I know I said I thought the presentation of the game was top notch, but I’m not so sure I want to see something like this ever again. The game seems to rely heavily on its minigames and cinematics and such instead of delivering an actual compelling game, and I’m not too fond of that. (I think the “cinematics,” line was a throwaway line to endear the IP staff to my piece, since I don’t think they were oppressive at this point. The minigames, though, I agree with. There were a good amount of them and I don’t think they were really needed.) Also, I didn’t really dig the spirituality/science fiction vibe they were going for here… both elements seemed a bit heavy-handed, and seemed to take something away from the experience. (Which is funny because most people seem to agree with that; while fans of the games tend to come out in force over the weird-ass Lifestream subplot in this release, when Square tried to get that over as an actual plotline in The Spirits Within, movie critics shit all over it. It’s kind of weird to realize that video game critics tend to love Final Fantasy VII and its associated plot points/media, but when you hand it to someone who works in another medium they dump all over it.) Overall, I just didn’t find a lot to enjoy here, though your mileage may vary.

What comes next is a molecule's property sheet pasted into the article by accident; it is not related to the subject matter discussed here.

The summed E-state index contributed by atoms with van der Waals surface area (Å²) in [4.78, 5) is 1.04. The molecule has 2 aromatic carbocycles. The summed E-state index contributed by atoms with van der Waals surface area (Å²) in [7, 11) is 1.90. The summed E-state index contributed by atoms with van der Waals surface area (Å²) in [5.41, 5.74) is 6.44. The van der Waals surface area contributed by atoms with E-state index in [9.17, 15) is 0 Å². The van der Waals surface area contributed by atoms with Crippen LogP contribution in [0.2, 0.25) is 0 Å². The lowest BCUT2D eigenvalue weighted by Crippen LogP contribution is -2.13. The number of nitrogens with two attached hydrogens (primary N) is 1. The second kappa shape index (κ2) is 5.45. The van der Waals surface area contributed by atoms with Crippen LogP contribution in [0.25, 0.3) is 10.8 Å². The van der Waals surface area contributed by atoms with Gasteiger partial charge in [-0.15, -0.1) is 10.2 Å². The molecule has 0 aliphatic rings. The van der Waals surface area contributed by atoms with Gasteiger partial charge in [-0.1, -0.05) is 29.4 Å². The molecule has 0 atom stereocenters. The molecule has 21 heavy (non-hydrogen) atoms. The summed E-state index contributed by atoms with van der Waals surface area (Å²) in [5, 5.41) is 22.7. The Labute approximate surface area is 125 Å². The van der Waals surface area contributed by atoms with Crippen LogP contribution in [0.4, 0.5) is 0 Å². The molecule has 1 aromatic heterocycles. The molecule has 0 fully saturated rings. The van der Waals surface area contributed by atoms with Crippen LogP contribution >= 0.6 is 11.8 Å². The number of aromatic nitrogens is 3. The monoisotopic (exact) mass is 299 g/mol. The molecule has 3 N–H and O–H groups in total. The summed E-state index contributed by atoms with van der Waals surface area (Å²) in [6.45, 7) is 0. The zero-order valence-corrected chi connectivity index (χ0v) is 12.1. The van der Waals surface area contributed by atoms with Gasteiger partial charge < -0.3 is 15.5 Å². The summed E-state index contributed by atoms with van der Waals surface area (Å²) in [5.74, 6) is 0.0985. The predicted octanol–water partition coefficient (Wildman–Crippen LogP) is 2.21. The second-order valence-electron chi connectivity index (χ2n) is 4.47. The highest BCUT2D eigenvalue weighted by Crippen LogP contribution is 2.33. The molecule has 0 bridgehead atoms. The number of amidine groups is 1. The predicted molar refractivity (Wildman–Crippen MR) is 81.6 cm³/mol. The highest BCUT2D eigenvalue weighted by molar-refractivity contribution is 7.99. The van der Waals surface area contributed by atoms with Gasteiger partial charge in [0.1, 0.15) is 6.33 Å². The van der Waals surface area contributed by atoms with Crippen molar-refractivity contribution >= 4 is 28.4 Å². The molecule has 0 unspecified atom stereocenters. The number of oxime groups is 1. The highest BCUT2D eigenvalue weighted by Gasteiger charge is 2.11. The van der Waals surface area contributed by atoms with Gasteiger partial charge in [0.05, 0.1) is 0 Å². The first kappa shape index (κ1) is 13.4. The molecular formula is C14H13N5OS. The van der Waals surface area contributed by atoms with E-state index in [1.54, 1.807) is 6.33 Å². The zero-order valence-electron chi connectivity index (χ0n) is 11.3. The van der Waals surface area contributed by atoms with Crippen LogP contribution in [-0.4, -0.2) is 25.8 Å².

Miscellaneous Rating: 4/10

The Scores:
Story: 2/10
Graphics: 9/10
Sound: 8/10
Control/Gameplay: 7/10
Replayability: 2/10
Balance: 8/10
Originality: 3/10
Addictiveness: 4/10
Appeal: 4/10
Miscellaneous: 4/10

Overall Score: 5.1/10
Final Score: 50 % (Average). (I still agree with that score, honestly. Very pretty, sounds good, plays fine, but I have no desire to ever play it again. For reference FFVI is probably an 8-9, and FFX is probably a 4 or lower.)

The Inside Pulse:
All of the pretty graphics and awesome presentation in the world don’t make for a good game, and sadly, Final Fantasy VII proves that rule. More style than substance, and in serious need of a re-write, FFVII suggests that Square should go back to the drawing board for the next Final Fantasy game. (Well, they did, just not in a way that anyone really wanted…)